Garth Brooks isn’t doing seven sold-out concerts in Spokane, he said – he’s doing seven parties.
But before the country music legend rocked the Spokane Arena not just once but twice Saturday, he was doling out high-fives and chest passes to local children at the McCarthey Athletic Center.
Operating in each of Brooks’ tour cities, The Garth Brooks Teammates for Kids Foundation and ProCamps has two primary missions: providing opportunities for underprivileged kids and giving them a memorable experience.
“One of the most important things I’ve done in my life, other than be a father, is this right here,” Brooks said, pointing to a group of about 80 12-and-under children dribbling and shooting on Gonzaga University’s home hardwood, all from the Boys & Girls Clubs of Spokane County and Big Brothers Big Sisters.
Camp staffers teamed up with Gonzaga men’s basketball players and ran an assemblage of drills on Saturday morning. Afterward, Brooks and head coach Mark Few concluded the camp by offering a few sage words of wisdom and encouragement.
Brooks, a vocal sports fan and a former member of the Oklahoma State University track and field team, said he thought the kids were more receptive to the Gonzaga hoopers than him.
“As much as they want them to listen to us, they listen to those ballplayers,” Brooks said. “… they look at them just in awe.”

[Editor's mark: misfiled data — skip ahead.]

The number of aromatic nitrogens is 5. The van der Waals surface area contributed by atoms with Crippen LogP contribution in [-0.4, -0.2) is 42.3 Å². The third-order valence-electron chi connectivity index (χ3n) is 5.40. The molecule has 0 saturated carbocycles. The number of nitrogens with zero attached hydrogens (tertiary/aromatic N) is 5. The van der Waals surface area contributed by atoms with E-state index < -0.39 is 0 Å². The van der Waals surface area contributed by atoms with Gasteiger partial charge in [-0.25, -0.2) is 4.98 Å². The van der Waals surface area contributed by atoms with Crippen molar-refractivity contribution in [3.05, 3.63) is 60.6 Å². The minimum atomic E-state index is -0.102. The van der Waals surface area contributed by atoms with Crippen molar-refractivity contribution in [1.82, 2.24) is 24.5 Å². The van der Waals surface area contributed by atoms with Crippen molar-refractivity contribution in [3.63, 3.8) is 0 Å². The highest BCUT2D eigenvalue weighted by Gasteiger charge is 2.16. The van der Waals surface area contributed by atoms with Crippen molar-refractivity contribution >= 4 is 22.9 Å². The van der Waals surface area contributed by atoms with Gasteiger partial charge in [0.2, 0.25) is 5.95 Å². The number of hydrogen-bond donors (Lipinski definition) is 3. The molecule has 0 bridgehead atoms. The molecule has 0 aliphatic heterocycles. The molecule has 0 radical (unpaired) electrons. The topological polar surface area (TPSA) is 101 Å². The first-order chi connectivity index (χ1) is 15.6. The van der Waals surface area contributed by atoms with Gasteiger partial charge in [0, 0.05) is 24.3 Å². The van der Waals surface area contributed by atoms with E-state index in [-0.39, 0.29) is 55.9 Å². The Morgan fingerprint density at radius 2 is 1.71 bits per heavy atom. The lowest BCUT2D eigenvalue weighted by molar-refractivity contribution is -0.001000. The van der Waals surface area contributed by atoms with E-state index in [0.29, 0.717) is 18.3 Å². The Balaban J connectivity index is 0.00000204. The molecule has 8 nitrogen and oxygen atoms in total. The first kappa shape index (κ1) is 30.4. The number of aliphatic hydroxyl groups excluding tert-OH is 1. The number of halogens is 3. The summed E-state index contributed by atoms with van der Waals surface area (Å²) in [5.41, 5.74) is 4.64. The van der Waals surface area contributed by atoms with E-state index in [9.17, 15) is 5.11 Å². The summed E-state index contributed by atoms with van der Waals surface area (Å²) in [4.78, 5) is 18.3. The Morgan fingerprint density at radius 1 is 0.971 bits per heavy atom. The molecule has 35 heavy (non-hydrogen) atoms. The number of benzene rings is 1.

The 18th-ranked Bulldogs, who advanced to the NCAA national title game in April, opened their 2017-2018 campaign with a 97-69 dispatching of Texax Southern at home Friday night.
By Saturday morning, such talents as forwards Johnathan Williams and Killian Tillie were providing instruction and getting in on the Brooks-inspired fun.
All this before Brooks’ 3 p.m. and 7:30 p.m. shows.
“I’ve never heard of someone doing two shows in a day. I’m going to tell my players that when they’re tired,” Few said with a laugh.
“The guys came on their day off, smile on their faces. This kids will remember being with these guys,” Few added.
Brooks said he’s followed Gonzaga men’s basketball for years and has witnessed the program’s ascension from upstart midmajor to national power.
“They just started knocking off the big guys, and they were the giant killers and the Cinderalla team. And for me, that’s the ingredient right there,” Brooks said. “The underdog. I pull for them every time. (I get it) from my mom, I don’t know why, but my mom could never ever go with the favorite.”
“Now that (Gonzaga) has established this (high) level of playing that’s so expected, they still come off as the underdog, and I just love ’em for that.”
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